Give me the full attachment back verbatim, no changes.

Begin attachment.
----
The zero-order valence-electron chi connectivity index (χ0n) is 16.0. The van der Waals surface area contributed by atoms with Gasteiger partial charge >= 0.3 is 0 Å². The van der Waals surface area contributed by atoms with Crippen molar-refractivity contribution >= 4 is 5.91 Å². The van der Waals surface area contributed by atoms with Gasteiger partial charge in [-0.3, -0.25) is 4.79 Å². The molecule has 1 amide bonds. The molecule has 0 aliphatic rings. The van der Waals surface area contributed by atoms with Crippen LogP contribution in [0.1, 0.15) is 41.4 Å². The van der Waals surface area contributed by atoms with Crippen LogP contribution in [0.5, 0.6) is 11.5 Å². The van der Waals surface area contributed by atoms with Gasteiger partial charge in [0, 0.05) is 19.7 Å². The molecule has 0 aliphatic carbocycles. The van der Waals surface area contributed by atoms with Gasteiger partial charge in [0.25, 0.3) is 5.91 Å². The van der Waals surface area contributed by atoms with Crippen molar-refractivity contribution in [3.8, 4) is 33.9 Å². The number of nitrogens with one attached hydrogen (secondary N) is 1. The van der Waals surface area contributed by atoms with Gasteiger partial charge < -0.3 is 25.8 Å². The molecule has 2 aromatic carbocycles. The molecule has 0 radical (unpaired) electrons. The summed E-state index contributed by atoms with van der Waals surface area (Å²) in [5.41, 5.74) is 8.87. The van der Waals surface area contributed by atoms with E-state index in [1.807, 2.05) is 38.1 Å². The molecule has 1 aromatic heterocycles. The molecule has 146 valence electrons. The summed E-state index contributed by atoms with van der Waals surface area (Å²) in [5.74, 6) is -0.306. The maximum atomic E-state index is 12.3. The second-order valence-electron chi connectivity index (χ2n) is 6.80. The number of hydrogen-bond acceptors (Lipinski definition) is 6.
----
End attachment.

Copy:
The zero-order valence-electron chi connectivity index (χ0n) is 16.0. The van der Waals surface area contributed by atoms with Gasteiger partial charge >= 0.3 is 0 Å². The van der Waals surface area contributed by atoms with Crippen molar-refractivity contribution >= 4 is 5.91 Å². The van der Waals surface area contributed by atoms with Gasteiger partial charge in [-0.3, -0.25) is 4.79 Å². The molecule has 1 amide bonds. The molecule has 0 aliphatic rings. The van der Waals surface area contributed by atoms with Crippen LogP contribution in [0.1, 0.15) is 41.4 Å². The van der Waals surface area contributed by atoms with Crippen LogP contribution in [0.5, 0.6) is 11.5 Å². The van der Waals surface area contributed by atoms with Gasteiger partial charge in [0, 0.05) is 19.7 Å². The molecule has 0 aliphatic carbocycles. The van der Waals surface area contributed by atoms with Gasteiger partial charge in [0.25, 0.3) is 5.91 Å². The van der Waals surface area contributed by atoms with Crippen molar-refractivity contribution in [3.8, 4) is 33.9 Å². The number of nitrogens with one attached hydrogen (secondary N) is 1. The van der Waals surface area contributed by atoms with Gasteiger partial charge < -0.3 is 25.8 Å². The molecule has 2 aromatic carbocycles. The molecule has 0 radical (unpaired) electrons. The summed E-state index contributed by atoms with van der Waals surface area (Å²) in [5.41, 5.74) is 8.87. The van der Waals surface area contributed by atoms with E-state index in [1.807, 2.05) is 38.1 Å². The molecule has 1 aromatic heterocycles. The molecule has 146 valence electrons. The summed E-state index contributed by atoms with van der Waals surface area (Å²) in [5.74, 6) is -0.306. The maximum atomic E-state index is 12.3. The second-order valence-electron chi connectivity index (χ2n) is 6.80. The number of hydrogen-bond acceptors (Lipinski definition) is 6.